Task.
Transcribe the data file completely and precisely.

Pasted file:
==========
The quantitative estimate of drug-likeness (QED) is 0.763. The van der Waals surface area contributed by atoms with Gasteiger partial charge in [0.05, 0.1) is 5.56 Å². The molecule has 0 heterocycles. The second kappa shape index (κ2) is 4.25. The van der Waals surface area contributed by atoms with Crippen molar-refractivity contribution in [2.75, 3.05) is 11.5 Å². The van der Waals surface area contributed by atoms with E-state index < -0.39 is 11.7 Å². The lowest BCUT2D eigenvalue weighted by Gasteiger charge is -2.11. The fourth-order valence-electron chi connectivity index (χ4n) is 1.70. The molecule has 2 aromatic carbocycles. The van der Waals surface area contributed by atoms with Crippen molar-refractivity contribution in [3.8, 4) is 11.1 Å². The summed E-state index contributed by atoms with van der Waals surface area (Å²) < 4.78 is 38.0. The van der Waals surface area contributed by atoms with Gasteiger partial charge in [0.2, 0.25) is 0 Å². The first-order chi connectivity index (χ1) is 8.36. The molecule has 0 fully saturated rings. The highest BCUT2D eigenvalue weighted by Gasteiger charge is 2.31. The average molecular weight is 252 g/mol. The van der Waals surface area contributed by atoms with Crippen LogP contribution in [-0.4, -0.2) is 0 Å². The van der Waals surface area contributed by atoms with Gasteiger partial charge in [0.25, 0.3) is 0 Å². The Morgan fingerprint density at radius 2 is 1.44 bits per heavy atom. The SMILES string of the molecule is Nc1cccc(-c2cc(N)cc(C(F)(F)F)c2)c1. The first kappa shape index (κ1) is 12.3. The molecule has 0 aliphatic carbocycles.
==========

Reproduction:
The quantitative estimate of drug-likeness (QED) is 0.763. The van der Waals surface area contributed by atoms with Gasteiger partial charge in [0.05, 0.1) is 5.56 Å². The molecule has 0 heterocycles. The second kappa shape index (κ2) is 4.25. The van der Waals surface area contributed by atoms with Crippen molar-refractivity contribution in [2.75, 3.05) is 11.5 Å². The van der Waals surface area contributed by atoms with E-state index < -0.39 is 11.7 Å². The lowest BCUT2D eigenvalue weighted by Gasteiger charge is -2.11. The fourth-order valence-electron chi connectivity index (χ4n) is 1.70. The molecule has 2 aromatic carbocycles. The van der Waals surface area contributed by atoms with Crippen molar-refractivity contribution in [3.8, 4) is 11.1 Å². The summed E-state index contributed by atoms with van der Waals surface area (Å²) < 4.78 is 38.0. The van der Waals surface area contributed by atoms with Gasteiger partial charge in [0.2, 0.25) is 0 Å². The first-order chi connectivity index (χ1) is 8.36. The molecule has 0 fully saturated rings. The highest BCUT2D eigenvalue weighted by Gasteiger charge is 2.31. The average molecular weight is 252 g/mol. The van der Waals surface area contributed by atoms with Crippen LogP contribution in [-0.4, -0.2) is 0 Å². The van der Waals surface area contributed by atoms with Gasteiger partial charge in [0.25, 0.3) is 0 Å². The Morgan fingerprint density at radius 2 is 1.44 bits per heavy atom. The SMILES string of the molecule is Nc1cccc(-c2cc(N)cc(C(F)(F)F)c2)c1. The first kappa shape index (κ1) is 12.3. The molecule has 0 aliphatic carbocycles.